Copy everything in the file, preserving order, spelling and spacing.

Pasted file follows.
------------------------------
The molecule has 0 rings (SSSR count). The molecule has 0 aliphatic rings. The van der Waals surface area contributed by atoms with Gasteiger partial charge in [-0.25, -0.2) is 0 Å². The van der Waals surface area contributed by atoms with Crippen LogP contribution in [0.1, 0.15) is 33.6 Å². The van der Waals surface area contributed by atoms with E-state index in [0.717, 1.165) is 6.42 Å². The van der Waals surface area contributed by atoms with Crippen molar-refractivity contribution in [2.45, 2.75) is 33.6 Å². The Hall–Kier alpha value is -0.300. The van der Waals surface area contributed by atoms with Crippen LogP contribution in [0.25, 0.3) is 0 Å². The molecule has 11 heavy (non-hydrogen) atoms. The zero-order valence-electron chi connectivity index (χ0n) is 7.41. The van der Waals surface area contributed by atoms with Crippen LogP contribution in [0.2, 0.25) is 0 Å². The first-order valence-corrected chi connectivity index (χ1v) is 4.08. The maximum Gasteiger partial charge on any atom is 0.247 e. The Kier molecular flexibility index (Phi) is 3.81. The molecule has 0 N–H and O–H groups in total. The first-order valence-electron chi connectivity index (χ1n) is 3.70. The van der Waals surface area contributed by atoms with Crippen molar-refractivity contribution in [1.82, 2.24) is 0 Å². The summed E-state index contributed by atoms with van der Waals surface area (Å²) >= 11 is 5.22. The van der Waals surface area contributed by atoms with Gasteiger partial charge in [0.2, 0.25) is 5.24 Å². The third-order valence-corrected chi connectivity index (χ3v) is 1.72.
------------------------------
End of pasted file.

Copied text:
The molecule has 0 rings (SSSR count). The molecule has 0 aliphatic rings. The van der Waals surface area contributed by atoms with Gasteiger partial charge in [-0.25, -0.2) is 0 Å². The van der Waals surface area contributed by atoms with Crippen LogP contribution in [0.1, 0.15) is 33.6 Å². The van der Waals surface area contributed by atoms with E-state index in [0.717, 1.165) is 6.42 Å². The van der Waals surface area contributed by atoms with Crippen molar-refractivity contribution in [2.45, 2.75) is 33.6 Å². The Hall–Kier alpha value is -0.300. The van der Waals surface area contributed by atoms with Crippen LogP contribution in [0.25, 0.3) is 0 Å². The molecule has 11 heavy (non-hydrogen) atoms. The zero-order valence-electron chi connectivity index (χ0n) is 7.41. The van der Waals surface area contributed by atoms with Crippen LogP contribution in [0.2, 0.25) is 0 Å². The first-order valence-corrected chi connectivity index (χ1v) is 4.08. The maximum Gasteiger partial charge on any atom is 0.247 e. The Kier molecular flexibility index (Phi) is 3.81. The molecule has 0 N–H and O–H groups in total. The first-order valence-electron chi connectivity index (χ1n) is 3.70. The van der Waals surface area contributed by atoms with Crippen molar-refractivity contribution in [1.82, 2.24) is 0 Å². The summed E-state index contributed by atoms with van der Waals surface area (Å²) >= 11 is 5.22. The van der Waals surface area contributed by atoms with Gasteiger partial charge in [0.2, 0.25) is 5.24 Å². The third-order valence-corrected chi connectivity index (χ3v) is 1.72.